Friday, February 28, 2014


Let’s start with an assumption.  People are generally goal directed.  There is our desire for food, for rewarding relationships, for a measure of success, and the list goes on.  Where do you fit within the dimension of goal directedness? Do you have long and short term goals?  Are your goals specific, well defined, achievable, likely to come to fruition?

These may seem easy questions to answer.  Most people would quickly report they are goal directed.  When asked what their goals might be, they often make vague comments about being happy, becoming successful, living a good and healthy life.

Be sure to note, these are indeed, very vague goals and not so easy to achieve.  This is where Social Learning Theory (SLT) enters the scene, helping you bring clarity and definition to your own goal directedness.

As mentioned in other posts, this Blog builds upon the Social Learning Theory of Dr. Julian B. Rotter, ranked among the most influential psychologists of the 20th century.  A basic assumption of SLT is human behavior is purposeful, and it is our privilege to pursue self-defined goals and a life of our particular choosing.  Let’s see what this means.

If you feel aimless, as though you are drifting through life, your daily experience is that of a tumble weed, then it is likely you are not all that fulfilled, are not experiencing a gratifying sense of accomplishment, and are not particularly happy.  You might be asking questions such as “Who am I?” and “What does it all mean?”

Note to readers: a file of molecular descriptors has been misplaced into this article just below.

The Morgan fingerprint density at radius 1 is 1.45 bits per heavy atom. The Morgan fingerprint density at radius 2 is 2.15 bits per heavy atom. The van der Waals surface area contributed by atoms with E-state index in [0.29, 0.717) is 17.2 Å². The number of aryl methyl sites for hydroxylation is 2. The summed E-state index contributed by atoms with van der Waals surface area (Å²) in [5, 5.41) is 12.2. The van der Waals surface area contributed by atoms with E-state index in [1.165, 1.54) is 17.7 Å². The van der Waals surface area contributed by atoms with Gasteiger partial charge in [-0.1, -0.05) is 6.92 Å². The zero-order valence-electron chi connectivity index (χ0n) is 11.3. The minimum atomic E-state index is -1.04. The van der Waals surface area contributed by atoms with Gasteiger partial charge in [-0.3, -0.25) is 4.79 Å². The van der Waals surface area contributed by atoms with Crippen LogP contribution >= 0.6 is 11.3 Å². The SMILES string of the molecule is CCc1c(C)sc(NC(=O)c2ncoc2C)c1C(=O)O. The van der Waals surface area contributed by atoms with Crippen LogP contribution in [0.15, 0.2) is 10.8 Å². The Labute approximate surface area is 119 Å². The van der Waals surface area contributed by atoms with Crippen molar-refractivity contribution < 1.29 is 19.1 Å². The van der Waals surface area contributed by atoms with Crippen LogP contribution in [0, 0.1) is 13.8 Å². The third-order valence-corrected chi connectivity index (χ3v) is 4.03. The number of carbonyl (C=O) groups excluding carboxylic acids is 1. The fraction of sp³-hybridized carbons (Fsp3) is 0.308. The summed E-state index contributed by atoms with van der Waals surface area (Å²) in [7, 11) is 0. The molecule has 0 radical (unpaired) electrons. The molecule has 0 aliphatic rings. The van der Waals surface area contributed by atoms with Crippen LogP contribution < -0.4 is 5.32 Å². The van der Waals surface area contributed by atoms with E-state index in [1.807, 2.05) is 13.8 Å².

Consider this.  It is difficult to define personal goals when you are feeling tense, anxious, angry, and crowded by emotional turmoil.  Your feelings can dominate your consciousness and you spend your time trying to fix them.  In so doing, you might try recreational or prescription drugs, going to doctors, looking for solutions basically outside yourself.  An alternative is to look inside yourself for the answers you seek.  There are important voices within, seeking expression.  Listen to them.

When you do Relaxation Therapy, you experience inner calm, peace within, a feeling that life is actually okay, at least for now, in this moment.  It is during these moments when we are most clear as to what we want from life and what we can do to achieve satisfying results.

I invite you to try something.  Do Relaxation Therapy.  Then, when you return to a wakeful consciousness, ask yourself what matters most to you.  Let yourself FEEL the answer.  Allow yourself to feel who you are and what you want from life.  Feel and allow the answers to surface as they may.  You might be surprised to discover you have achievable goals, modest or magnificent as they may seem to be.

Remember, you ARE what you think.  You BECOME what you do.

Dr. Ray

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